Open Mic: Is there a common mistake you see from your authors? Do you find yourself working more on structure or the actual writing? Or something else?
Havens: Something I run across a lot is a lack of transitions between ideas, and the connected issue of sequencing sentences or paragraphs. The metaphor I use is that nonfiction writing is akin to working as a tour guide. When you’re writing a descriptive nonfiction or how-to book where you are teaching people about your subject area or describing a process that you’re recommending to them, you really need to take charge and be very clear. You need to hand-hold and pull the reader through your thought process. I think the reason people forget or overlook doing this hand-holding is because they are so familiar with the subject matter. They work with it in so many different forms, outlets, venues and styles that they’re not accustomed to thinking of their big, broad subjects from start to finish, the way you have to when you’re introducing a concept to unfamiliar audiences.
Open Mic: It seems more writers are warming up to the idea of having a freelance editor on their work before seeking publication. When do you think a writer should seek out an editor like yourself?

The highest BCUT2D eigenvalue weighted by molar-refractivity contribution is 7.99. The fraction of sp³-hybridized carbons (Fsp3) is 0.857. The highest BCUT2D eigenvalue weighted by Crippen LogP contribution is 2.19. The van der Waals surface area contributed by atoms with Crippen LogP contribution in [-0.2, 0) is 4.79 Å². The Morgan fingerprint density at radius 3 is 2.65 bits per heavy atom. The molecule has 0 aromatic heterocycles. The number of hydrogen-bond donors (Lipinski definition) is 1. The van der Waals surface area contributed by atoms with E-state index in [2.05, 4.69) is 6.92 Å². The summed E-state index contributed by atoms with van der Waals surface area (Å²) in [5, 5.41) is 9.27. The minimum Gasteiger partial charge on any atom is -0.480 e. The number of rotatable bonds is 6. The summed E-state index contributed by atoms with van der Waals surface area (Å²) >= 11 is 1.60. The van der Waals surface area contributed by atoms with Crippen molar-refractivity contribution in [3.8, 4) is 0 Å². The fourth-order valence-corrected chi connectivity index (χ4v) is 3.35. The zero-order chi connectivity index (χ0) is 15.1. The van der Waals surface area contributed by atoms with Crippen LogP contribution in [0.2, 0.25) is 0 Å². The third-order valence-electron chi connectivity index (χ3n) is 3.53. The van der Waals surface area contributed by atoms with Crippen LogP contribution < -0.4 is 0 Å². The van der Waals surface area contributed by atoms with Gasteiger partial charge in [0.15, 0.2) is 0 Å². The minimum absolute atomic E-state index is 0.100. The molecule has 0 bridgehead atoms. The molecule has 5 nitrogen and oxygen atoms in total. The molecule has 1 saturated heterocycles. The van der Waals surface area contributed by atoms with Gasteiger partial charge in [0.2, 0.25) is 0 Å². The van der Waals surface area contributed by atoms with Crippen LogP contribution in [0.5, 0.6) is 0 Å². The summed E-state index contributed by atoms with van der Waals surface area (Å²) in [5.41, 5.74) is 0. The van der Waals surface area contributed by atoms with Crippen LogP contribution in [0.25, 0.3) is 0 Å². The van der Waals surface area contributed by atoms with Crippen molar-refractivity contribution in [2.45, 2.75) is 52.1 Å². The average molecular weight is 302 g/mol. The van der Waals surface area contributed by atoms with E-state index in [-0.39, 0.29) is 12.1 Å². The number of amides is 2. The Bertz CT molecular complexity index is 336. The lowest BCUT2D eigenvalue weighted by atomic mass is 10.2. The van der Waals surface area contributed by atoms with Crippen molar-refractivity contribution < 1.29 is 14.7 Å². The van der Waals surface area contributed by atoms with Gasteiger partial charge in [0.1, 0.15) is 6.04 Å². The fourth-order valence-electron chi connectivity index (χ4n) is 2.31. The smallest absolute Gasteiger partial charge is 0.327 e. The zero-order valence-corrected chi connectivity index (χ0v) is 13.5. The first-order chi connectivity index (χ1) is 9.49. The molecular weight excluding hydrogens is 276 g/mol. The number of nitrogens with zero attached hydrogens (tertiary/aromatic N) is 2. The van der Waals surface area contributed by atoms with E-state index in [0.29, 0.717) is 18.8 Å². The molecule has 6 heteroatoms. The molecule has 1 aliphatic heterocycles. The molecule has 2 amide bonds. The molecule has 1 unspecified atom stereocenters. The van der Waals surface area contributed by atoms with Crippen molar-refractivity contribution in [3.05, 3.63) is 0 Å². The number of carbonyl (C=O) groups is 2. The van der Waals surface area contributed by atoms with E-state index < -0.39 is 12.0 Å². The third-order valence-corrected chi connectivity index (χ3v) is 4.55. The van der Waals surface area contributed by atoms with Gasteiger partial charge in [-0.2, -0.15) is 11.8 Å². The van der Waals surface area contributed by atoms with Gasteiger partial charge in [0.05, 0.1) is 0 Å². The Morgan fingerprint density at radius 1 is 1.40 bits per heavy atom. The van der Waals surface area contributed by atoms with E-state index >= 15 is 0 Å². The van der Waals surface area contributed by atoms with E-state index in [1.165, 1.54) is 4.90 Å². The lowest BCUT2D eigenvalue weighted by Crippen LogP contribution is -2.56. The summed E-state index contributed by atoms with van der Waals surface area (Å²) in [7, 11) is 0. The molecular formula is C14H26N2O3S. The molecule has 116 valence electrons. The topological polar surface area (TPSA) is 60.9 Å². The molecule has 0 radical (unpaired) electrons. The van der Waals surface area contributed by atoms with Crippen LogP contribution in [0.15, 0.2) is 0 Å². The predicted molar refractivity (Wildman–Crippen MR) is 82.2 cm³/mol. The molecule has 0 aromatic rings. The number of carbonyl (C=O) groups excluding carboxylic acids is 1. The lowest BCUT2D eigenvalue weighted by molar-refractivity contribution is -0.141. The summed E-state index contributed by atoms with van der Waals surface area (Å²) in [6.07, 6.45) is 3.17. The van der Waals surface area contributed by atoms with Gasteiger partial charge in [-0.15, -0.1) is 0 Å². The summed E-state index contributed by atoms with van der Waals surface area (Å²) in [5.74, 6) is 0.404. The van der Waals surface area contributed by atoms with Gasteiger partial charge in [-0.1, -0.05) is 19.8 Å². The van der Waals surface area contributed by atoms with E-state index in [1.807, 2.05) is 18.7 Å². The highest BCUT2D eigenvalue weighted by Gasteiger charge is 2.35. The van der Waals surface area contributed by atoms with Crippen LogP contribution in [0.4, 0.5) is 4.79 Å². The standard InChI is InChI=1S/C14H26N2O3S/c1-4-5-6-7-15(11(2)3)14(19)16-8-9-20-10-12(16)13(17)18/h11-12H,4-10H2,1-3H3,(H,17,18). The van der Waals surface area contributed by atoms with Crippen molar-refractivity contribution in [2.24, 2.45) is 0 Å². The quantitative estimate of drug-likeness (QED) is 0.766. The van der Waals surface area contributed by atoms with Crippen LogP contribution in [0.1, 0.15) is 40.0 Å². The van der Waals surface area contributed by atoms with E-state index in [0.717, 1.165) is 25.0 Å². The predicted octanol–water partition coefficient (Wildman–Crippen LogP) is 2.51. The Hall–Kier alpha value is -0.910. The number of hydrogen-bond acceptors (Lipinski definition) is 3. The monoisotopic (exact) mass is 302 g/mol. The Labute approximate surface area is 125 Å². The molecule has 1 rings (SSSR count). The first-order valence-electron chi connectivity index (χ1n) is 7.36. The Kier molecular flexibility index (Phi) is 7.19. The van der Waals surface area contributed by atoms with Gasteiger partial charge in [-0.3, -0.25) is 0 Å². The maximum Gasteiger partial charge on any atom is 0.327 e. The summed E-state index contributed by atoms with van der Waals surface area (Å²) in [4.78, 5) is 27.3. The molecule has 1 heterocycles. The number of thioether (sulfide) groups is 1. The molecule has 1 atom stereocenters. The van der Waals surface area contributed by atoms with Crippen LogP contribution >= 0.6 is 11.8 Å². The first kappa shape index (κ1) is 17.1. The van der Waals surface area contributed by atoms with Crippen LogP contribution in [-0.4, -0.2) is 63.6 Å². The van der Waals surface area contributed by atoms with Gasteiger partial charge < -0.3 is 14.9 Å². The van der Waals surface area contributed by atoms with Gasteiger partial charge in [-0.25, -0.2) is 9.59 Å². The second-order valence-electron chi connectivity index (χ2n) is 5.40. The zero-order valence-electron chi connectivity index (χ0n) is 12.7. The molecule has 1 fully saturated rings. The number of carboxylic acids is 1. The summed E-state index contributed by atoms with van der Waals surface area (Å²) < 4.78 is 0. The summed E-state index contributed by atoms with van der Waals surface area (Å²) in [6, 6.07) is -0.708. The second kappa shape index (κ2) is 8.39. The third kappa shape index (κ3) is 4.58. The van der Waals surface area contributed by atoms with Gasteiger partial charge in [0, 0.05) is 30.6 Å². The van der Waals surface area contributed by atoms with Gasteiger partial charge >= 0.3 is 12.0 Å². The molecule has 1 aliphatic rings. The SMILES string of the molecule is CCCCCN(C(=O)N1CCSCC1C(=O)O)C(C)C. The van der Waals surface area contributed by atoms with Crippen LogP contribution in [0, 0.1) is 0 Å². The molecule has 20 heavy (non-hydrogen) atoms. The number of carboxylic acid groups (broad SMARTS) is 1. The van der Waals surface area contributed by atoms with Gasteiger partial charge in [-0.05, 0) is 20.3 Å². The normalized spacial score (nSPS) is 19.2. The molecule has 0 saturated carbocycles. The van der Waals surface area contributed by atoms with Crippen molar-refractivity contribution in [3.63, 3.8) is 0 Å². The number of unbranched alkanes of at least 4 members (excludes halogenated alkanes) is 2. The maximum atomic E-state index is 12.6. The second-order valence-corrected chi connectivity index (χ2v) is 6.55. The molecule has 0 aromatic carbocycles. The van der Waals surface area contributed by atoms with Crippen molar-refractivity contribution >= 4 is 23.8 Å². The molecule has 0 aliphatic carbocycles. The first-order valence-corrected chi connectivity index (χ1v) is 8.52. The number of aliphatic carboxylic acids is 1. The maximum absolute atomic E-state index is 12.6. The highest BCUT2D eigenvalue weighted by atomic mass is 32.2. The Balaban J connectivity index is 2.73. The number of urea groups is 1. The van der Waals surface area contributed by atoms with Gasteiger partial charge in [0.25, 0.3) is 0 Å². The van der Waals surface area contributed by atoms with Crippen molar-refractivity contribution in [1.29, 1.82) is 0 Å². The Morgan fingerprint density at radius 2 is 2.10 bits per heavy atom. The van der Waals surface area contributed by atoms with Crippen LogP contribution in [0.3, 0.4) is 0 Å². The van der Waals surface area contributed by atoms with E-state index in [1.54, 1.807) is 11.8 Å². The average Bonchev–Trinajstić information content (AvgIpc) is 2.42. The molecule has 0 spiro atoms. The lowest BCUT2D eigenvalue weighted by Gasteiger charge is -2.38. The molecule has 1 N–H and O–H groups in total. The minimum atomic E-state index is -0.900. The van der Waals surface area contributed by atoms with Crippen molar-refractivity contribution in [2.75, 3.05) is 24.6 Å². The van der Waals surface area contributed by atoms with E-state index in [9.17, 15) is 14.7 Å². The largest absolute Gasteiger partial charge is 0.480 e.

Havens: It depends. Some people feel more comfortable getting all their thoughts completely down before they show a project to an editor, and that’s fine if you’re okay with the possibility that the editor might say you’ve got some work to do. I think the key is to remember that if you’re working with a content or developmental editor specifically, expect that person to look at your content and your structure. They may find places where you need to add or delete material. Be ready for that possibility, that your book may need more time before it’s ready.
Open Mic: In nonfiction, we’re told all the time that platform is everything. From your perspective, is there still even room for a book from someone with a great story or idea but only a middling platform? And if not, what are the best ways that person can grow their platform?